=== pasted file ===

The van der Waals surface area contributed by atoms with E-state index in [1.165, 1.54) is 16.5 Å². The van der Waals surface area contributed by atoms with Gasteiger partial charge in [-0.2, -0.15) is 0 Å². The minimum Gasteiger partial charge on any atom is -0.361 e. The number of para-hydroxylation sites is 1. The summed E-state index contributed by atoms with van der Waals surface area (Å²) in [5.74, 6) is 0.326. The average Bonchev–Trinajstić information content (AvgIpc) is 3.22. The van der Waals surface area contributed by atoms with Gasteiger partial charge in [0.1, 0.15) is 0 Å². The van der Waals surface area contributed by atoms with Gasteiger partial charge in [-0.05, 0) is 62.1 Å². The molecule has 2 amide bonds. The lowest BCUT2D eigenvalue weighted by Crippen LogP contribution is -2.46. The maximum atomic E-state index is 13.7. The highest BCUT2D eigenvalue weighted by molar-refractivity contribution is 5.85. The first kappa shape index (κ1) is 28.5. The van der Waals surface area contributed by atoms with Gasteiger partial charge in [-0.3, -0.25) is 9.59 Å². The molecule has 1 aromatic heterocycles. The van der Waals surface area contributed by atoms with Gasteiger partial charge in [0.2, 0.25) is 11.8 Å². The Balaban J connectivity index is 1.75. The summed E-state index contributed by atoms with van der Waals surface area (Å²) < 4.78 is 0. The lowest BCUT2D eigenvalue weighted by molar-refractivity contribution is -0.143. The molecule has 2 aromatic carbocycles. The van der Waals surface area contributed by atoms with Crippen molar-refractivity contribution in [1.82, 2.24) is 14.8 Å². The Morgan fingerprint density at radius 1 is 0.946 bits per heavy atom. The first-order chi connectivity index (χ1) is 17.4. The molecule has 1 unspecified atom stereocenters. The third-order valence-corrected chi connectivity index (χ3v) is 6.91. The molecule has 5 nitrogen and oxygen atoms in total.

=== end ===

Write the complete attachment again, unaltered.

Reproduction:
The van der Waals surface area contributed by atoms with E-state index in [1.165, 1.54) is 16.5 Å². The van der Waals surface area contributed by atoms with Gasteiger partial charge in [-0.2, -0.15) is 0 Å². The minimum Gasteiger partial charge on any atom is -0.361 e. The number of para-hydroxylation sites is 1. The summed E-state index contributed by atoms with van der Waals surface area (Å²) in [5.74, 6) is 0.326. The average Bonchev–Trinajstić information content (AvgIpc) is 3.22. The van der Waals surface area contributed by atoms with Gasteiger partial charge in [0.1, 0.15) is 0 Å². The van der Waals surface area contributed by atoms with Gasteiger partial charge in [-0.05, 0) is 62.1 Å². The molecule has 2 amide bonds. The lowest BCUT2D eigenvalue weighted by Crippen LogP contribution is -2.46. The maximum atomic E-state index is 13.7. The highest BCUT2D eigenvalue weighted by molar-refractivity contribution is 5.85. The first kappa shape index (κ1) is 28.5. The van der Waals surface area contributed by atoms with Gasteiger partial charge in [-0.3, -0.25) is 9.59 Å². The molecule has 1 aromatic heterocycles. The van der Waals surface area contributed by atoms with Gasteiger partial charge in [0.2, 0.25) is 11.8 Å². The Balaban J connectivity index is 1.75. The summed E-state index contributed by atoms with van der Waals surface area (Å²) < 4.78 is 0. The lowest BCUT2D eigenvalue weighted by molar-refractivity contribution is -0.143. The molecule has 2 aromatic carbocycles. The van der Waals surface area contributed by atoms with Crippen molar-refractivity contribution in [1.82, 2.24) is 14.8 Å². The Morgan fingerprint density at radius 1 is 0.946 bits per heavy atom. The first-order chi connectivity index (χ1) is 17.4. The molecule has 1 unspecified atom stereocenters. The third-order valence-corrected chi connectivity index (χ3v) is 6.91. The molecule has 5 nitrogen and oxygen atoms in total.